Draft's immediate future still unclear

ATLANTA -- As the spring meeting concluded Tuesday, the immediate future of the draft remained unclear in terms of location, date and number of days.

Commissioner Roger Goodell said he would wait until the end of the month to hear from officials at Radio City Music Hall for the availability in New York. Also, a committee was formed Tuesday to investigate date and location possibilities for 2015. The group will report its findings at the fall meeting, Oct. 7-8 in Detroit.

There were some concerns about the draft being pushed back from April to May, considering this year's draft was so close to Mother's Day. Goodell said he understands such concerns but would not specify a targeted date for '15.

"We're looking at everything,'' Goodell said. "We think that the draft has a great deal more potential to grow in popularity. We don't believe [the date] affected us in a negative way at all this year.

"Date and location are probably the two primary issues for us to decide. Radio City is going to let us know by the end of the month the flexibility they have in their date. That will obviously be a big help. And we're obviously continuing our discussions with other cities.''

Goodell said he has not discussed the draft location with New York Mayor Bill de Blasio.

Woody Johnson said he understands why the NFL might want to move the draft to another city, but the Jets' owner carries a biased opinion when it comes to discussing such a radical change.

"There's a great appeal, of course,'' Johnson said of keeping the draft in New York. "But there are [31] other teams. ...

"I love New York. And there's a reason it's been there 50 years. I think it makes it a lot easier for a lot of the journalists, who are in New York. A lot of networks are in New York. It's pretty convenient. And it's New York. It's the 'Big Apple.' For the European reporters coming over, it's a lot easier for them, too.''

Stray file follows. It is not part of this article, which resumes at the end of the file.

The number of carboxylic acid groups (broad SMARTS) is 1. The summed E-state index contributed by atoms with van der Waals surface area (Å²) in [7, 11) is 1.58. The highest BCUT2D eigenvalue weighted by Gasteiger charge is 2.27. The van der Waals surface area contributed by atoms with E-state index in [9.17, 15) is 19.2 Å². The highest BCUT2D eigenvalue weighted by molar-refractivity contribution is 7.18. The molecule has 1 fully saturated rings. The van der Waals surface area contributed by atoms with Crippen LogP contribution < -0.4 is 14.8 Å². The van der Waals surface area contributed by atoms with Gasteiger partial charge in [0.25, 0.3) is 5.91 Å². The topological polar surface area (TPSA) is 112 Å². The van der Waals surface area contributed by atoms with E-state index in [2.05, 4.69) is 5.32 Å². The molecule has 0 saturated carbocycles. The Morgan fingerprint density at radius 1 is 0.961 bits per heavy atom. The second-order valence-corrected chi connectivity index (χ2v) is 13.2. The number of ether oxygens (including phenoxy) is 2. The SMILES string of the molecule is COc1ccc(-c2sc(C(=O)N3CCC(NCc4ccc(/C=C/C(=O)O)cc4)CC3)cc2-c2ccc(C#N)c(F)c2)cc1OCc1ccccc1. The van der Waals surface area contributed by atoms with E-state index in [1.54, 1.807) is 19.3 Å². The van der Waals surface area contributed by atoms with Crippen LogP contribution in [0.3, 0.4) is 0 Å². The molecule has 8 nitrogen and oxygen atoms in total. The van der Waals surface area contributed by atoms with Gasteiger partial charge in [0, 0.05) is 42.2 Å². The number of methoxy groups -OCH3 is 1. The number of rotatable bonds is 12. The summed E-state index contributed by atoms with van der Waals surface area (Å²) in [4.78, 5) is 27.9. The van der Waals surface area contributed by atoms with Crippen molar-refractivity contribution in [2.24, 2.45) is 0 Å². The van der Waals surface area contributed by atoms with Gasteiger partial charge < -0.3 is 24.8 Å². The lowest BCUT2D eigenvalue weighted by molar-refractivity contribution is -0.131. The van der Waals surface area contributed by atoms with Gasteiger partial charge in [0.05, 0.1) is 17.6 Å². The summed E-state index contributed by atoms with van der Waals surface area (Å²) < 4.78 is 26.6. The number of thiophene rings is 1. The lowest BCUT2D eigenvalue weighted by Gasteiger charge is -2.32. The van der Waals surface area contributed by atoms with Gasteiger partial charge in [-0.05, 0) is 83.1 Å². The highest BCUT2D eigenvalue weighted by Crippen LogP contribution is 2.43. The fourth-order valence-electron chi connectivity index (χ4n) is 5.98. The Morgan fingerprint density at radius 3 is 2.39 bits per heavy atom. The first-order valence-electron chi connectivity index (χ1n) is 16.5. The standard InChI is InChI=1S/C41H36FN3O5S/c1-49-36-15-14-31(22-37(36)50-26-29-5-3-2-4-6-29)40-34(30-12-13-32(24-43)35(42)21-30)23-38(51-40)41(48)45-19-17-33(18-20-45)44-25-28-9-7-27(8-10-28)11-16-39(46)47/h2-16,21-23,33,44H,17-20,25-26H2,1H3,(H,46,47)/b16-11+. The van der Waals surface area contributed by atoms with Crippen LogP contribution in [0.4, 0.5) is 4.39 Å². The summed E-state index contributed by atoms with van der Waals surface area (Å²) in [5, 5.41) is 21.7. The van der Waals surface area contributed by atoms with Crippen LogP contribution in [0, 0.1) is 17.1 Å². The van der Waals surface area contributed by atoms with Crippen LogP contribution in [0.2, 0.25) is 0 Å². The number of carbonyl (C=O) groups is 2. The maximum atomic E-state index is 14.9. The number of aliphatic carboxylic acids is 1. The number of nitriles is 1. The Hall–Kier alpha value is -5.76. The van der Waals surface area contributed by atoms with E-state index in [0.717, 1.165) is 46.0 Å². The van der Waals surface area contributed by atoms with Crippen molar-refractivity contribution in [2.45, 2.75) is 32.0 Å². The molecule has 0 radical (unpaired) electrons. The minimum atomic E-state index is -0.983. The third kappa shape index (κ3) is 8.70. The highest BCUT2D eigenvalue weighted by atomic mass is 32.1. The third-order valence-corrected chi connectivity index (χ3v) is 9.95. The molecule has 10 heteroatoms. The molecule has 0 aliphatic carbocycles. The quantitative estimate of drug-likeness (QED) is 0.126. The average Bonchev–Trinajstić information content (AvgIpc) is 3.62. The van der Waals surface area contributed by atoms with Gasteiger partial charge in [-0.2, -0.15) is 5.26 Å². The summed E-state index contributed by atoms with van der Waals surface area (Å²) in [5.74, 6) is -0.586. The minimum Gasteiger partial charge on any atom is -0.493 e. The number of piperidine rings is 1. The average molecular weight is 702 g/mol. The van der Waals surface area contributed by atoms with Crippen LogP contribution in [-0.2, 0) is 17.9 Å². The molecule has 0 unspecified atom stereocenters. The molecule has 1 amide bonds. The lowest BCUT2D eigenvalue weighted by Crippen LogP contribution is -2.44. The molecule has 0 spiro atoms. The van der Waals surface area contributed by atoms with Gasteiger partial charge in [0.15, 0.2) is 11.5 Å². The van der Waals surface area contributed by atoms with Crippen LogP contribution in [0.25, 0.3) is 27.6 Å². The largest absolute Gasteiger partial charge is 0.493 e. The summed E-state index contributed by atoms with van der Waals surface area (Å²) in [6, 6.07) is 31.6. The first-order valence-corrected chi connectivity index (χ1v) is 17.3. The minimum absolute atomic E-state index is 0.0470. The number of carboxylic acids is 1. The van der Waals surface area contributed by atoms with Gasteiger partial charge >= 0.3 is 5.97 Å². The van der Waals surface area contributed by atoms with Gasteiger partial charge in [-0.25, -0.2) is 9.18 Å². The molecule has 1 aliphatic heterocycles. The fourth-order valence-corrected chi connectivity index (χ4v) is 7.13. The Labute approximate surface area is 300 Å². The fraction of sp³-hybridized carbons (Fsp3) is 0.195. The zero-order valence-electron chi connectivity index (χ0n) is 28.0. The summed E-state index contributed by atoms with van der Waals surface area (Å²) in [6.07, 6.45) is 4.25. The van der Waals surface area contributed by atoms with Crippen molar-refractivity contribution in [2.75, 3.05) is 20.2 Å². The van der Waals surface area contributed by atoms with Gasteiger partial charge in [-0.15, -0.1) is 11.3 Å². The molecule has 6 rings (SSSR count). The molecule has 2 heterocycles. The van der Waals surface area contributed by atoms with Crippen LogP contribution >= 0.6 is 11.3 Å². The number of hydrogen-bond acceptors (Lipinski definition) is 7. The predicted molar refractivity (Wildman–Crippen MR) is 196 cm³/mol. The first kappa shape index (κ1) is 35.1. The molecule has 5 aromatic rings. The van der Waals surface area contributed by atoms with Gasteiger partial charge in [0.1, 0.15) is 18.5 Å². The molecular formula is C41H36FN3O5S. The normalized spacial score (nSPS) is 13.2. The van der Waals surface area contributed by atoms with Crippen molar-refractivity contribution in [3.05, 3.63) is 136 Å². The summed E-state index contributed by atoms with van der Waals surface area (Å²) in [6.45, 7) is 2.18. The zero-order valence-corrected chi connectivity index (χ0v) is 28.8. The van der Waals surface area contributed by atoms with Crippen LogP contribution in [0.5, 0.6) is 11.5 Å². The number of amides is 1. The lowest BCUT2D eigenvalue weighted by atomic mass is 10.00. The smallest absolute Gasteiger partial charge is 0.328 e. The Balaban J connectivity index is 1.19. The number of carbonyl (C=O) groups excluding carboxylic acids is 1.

All that being said, Johnson wouldn't be surprised to see the draft in a variety of cities in years to come.

"You see the other side,'' Johnson said. "The commissioner wants to explore other opportunities, and I don't blame him. I think that's a good strategy.''

The enthusiasm and emotions Jets fans express annually with their picks while attending the draft only fuels Johnson's case for keeping it in New York. Then again, Johnson realizes those feelings can be captured in other NFL cities as well.

"All the members would agree it's a big country, and we should always look at different opportunities,'' Johnson said. "Maybe some of our fans would like it somewhere else. I don't know if fans care where it is because it's all broadcasted.

"It's not the end of the world if it moves. New York is the center of the universe, as far as I'm concerned. If it's in Chicago, that's not too bad. If it's in L.A., Dallas or wherever, that's fine, too.''

Eagles owner Jeffrey Lurie would like to see the draft in Philadelphia.

"Philly would be a great place for the draft,'' Lurie said. "It would be a great place for a Super Bowl.

"The draft, I think it's up in the air. I, for one, would like to not see it on Mother's Day. Other than that, within that couple-week period, it will play out great. I don't have any strong opinion on which week, but my own preference is for three days, as is.''

Packers president and CEO Mark Murphy made a case for the draft being in Green Bay, Wisconsin.

"Obviously it's done well and had a good home in New York, but there's a lot of interest in it,'' Murphy said. "I know our mayor [Jim Schmitt] would like to see it in Green Bay. Everybody's in line with it.

"I don't know what the requirements or the specifications are and whether Green Bay could meet those. But, yeah, I could see that being something that could really be great for our community.''